I care about the weird unique parts of peoples stories and I’m able to remember random fact and really specific things about people. Half the time the story angles I think of are things everyone else heard about someone but forgot. I always listen closely because I know that great story can sometimes come from the smallest detail. This is what differentiates me as a sports writer. I have a different eye for when I’m watching a game because I seek beyond just the sport itself.
What has been the biggest turning point in your journalism career so far?
LK: Lulu explained there are a few easy answers to this question. To those around her it might be when she became a sports editor or maybe when she got her internship at Sports Illustrated, but what sticks out more to her is different than the usual happy story.
I was very much struggling with depression this fall to a degree that I hadn’t really experienced before. Writing has always been an outlet and something that I love doing. But at this time, I had put off writing a story because I couldn’t get myself to mentally write it.
People would argue that’s one of my best stories, there are lines and tidbits and moments in that story that I will forever be proud of and unapologetically be proud of that story.
And to think I did that in such a dark time doesn’t necessarily encourage me to work through the hardships and the stress but it’s a turning point in recognizing this is really what I’m meant to do. If I’m able to produce a story like that, if I’m able to write even when it feels like the entire world is falling around me, then I think there’s no denying that I have pure natural talent and love for writing. The positive writing environment disappeared. I wasn’t surrounded by good energy when writing that piece. I asked myself, ‘is this still really your thing when all else fails’ and I learned it was.
In a male-dominated sports world, naturally, luck is the state of mind Lulu typically thinks she exists in. This idea that everything good she’s done is some form of fate or that she has some other reason that doesn’t have to do with herself, to thank. That story proved otherwise.
When I’m fully immersed in a long-form story and calling people, quoting people, and writing things down, I feel most like myself. I’m soaking up information that all comes back to a central theme. When I’m asking questions to coaches right after games because that’s me doing the thing. I’m watching something, learning from it, and asking questions; that’s the process in a nutshell. When I am able to dive in on a long-form piece or when I am able to be in a press conference, that’s probably when I feel most happy career-wise.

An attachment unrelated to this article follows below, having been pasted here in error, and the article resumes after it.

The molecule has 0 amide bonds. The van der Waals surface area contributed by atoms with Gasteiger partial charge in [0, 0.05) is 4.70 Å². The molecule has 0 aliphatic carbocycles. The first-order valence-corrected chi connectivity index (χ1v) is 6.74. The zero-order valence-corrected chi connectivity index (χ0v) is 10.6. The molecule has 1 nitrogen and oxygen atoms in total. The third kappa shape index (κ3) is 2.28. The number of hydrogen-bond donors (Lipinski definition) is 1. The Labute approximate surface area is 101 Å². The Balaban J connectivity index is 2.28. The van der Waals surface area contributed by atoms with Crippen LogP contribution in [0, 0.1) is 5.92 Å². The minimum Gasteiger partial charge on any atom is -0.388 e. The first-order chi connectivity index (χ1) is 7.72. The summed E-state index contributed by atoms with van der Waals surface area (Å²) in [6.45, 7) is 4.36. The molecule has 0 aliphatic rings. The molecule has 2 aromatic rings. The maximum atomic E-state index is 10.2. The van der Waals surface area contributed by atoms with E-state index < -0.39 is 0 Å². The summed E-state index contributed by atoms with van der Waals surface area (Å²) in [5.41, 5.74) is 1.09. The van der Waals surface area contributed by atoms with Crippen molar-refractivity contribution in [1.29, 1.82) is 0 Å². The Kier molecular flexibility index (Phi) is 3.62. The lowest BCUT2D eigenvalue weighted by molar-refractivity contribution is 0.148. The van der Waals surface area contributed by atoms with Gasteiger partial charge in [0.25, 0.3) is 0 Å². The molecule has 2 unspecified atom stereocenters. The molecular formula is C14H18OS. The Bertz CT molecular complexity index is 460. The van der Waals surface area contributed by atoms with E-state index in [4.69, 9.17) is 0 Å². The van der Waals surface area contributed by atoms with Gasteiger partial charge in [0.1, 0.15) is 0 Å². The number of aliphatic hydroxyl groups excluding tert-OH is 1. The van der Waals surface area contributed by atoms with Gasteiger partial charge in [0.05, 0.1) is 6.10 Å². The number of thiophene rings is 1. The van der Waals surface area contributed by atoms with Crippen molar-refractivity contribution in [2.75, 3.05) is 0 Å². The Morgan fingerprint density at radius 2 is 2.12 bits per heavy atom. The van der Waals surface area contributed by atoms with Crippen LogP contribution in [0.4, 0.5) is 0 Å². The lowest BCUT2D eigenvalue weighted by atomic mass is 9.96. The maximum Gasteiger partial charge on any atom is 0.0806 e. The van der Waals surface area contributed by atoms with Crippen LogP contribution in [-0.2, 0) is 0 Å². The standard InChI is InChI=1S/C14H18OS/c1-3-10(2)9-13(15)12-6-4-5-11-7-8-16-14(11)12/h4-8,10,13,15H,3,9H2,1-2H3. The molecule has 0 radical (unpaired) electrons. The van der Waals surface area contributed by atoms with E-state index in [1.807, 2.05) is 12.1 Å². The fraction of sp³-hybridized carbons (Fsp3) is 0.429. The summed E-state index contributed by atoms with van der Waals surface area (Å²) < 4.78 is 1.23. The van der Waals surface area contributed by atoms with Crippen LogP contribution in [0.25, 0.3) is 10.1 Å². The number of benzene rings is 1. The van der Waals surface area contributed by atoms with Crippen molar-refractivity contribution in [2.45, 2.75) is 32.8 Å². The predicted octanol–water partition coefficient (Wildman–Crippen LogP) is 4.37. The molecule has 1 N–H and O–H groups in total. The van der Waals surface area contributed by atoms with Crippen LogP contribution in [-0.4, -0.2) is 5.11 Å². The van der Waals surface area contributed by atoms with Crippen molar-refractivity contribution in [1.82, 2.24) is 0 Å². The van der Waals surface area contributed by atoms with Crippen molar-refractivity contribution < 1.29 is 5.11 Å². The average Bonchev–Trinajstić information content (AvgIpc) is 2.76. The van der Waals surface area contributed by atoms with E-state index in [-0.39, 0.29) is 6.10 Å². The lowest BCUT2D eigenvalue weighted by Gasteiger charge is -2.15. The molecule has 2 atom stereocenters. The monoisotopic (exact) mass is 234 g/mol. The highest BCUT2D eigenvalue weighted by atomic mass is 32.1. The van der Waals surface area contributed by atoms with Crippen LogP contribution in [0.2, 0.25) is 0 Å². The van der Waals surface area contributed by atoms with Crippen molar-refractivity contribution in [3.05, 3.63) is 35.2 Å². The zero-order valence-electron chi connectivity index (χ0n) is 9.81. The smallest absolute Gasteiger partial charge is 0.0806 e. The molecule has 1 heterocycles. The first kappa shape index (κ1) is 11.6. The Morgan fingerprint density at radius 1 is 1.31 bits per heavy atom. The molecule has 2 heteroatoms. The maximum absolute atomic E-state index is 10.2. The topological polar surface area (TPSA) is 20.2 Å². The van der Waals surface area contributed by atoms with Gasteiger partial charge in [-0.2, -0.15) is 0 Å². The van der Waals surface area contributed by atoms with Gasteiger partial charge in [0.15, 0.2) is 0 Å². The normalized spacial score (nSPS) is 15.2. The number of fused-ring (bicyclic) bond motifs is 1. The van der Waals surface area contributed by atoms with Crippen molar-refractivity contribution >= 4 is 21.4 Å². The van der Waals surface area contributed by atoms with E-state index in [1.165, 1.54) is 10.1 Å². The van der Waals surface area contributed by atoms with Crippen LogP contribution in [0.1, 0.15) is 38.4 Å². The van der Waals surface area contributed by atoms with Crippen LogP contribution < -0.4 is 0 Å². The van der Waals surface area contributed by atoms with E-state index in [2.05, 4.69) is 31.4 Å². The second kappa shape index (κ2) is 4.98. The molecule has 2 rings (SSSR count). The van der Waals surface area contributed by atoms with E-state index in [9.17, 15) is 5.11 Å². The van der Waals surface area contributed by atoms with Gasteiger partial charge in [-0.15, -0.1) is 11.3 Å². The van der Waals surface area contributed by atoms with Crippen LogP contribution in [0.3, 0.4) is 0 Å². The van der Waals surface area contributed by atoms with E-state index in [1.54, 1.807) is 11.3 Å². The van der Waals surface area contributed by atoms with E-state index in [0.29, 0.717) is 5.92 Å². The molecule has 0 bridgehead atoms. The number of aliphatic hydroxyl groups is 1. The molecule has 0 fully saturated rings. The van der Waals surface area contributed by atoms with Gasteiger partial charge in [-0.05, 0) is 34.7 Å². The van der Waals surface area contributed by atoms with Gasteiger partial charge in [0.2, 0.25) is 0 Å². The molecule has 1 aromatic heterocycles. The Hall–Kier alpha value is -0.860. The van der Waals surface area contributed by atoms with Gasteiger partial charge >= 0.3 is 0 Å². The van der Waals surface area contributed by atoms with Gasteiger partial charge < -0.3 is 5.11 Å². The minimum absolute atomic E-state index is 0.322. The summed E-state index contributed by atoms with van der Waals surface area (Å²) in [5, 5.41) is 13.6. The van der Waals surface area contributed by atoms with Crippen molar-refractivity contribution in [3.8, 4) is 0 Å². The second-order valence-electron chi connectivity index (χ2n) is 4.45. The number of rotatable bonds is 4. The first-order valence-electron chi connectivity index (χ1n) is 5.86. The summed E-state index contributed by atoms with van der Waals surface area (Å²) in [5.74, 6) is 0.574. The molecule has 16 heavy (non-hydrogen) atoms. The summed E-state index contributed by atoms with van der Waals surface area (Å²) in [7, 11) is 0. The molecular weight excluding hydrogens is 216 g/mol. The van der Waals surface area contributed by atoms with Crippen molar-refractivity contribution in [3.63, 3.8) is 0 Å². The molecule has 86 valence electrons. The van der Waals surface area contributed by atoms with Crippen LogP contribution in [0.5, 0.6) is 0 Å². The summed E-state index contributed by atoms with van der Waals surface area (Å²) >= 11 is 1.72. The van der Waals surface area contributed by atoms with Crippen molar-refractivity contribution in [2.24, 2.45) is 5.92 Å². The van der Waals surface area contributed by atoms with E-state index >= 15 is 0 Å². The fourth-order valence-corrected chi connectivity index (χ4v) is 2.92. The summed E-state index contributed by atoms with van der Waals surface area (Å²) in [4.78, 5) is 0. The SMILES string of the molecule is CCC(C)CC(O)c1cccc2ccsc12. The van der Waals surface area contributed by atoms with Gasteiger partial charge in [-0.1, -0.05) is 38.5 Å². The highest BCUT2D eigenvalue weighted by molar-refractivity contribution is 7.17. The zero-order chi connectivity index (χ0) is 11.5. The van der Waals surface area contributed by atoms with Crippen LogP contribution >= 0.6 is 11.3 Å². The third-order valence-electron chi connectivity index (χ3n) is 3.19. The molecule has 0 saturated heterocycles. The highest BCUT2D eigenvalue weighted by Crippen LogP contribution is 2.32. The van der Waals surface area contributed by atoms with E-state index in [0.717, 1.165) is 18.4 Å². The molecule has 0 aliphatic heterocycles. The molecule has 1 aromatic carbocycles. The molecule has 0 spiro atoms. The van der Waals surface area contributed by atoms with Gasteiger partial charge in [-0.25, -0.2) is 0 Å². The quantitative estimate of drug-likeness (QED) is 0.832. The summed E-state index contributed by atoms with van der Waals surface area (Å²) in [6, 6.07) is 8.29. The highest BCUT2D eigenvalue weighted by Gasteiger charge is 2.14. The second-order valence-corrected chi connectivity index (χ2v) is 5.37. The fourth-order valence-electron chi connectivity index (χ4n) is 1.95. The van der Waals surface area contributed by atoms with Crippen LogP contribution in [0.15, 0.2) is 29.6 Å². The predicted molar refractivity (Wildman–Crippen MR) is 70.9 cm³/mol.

What are your thoughts about yourself as a role model?
LK: I want to be a role model. I’m always careful answering this because a lot of the topics that I like to write about I will never be fully able to experience what it is like to be in those spaces as a person of color. I can write and advocate for equality on the basis of race. Still, I will never know what it’s like to be a Black athlete, a Black writer, or a Black female in America, so to be a role model is to do what I can without serving and taking up space that is not meant for me.
I want to be a role model in the sense that I want to inspire other people to be kind and to be vulnerable, and honest, to write about things that matter that go beyond the lines we typically hear about.
I want to be a role model that learns and grows and is just as much educated by others as I attempt to educate people that I work with and surround myself with.
Where do you see yourself in 50 years?
LK: I’d be lying if I didn’t say that a part of me goes to sleep wishing that in 50 years I will live this long luxurious life of a writer that people care about. I’ll never be Joan Didion, but if I could be a tenth of what she was, then I think I have made it somehow, and I’ll be happy.
I want to be remembered as an icon that pushed for positive change and made a difference and who was a trailblazer in some way. There’s the quote that ‘no one will forget Jo March’ [in Little Women] and I want to be the type of writer that reaches as many people as I can. Where my name can be somewhat unforgettable to a group of people, if not as many people as it can.
My younger self would be shocked to find out that I’m a writer. I grew up dyslexic, I could barely read, I could barely write, I hated English class — it made me cry. I was always compared to my brother who was referred to as this insightful, thoughtful, creative, poet-loving, English, book guy, and I could barely connect sentences to create an essay about a book I read. It all just gave me immense anxiety.
So to think that I am a writer now — because a writer is not just one thing, there are so many different types of writers, journalist is a writer — I think that my younger self would be really fucking proud of the writer that I am today.
How do you hope to continue changing the sports journalism industry with your storytelling?
LK: Representation matters. I hope other women can see my work as a reminder that you can do anything, as cheesy as it sounds. I just want to prove that if you care, good things happen. I think we often hear, “hard work makes dreams a reality,” and it does; it absolutely does, but if you care enough, something good is bound to come out of it.
- Unlocking heartfelt narratives: The power of vulnerability - March 31, 2023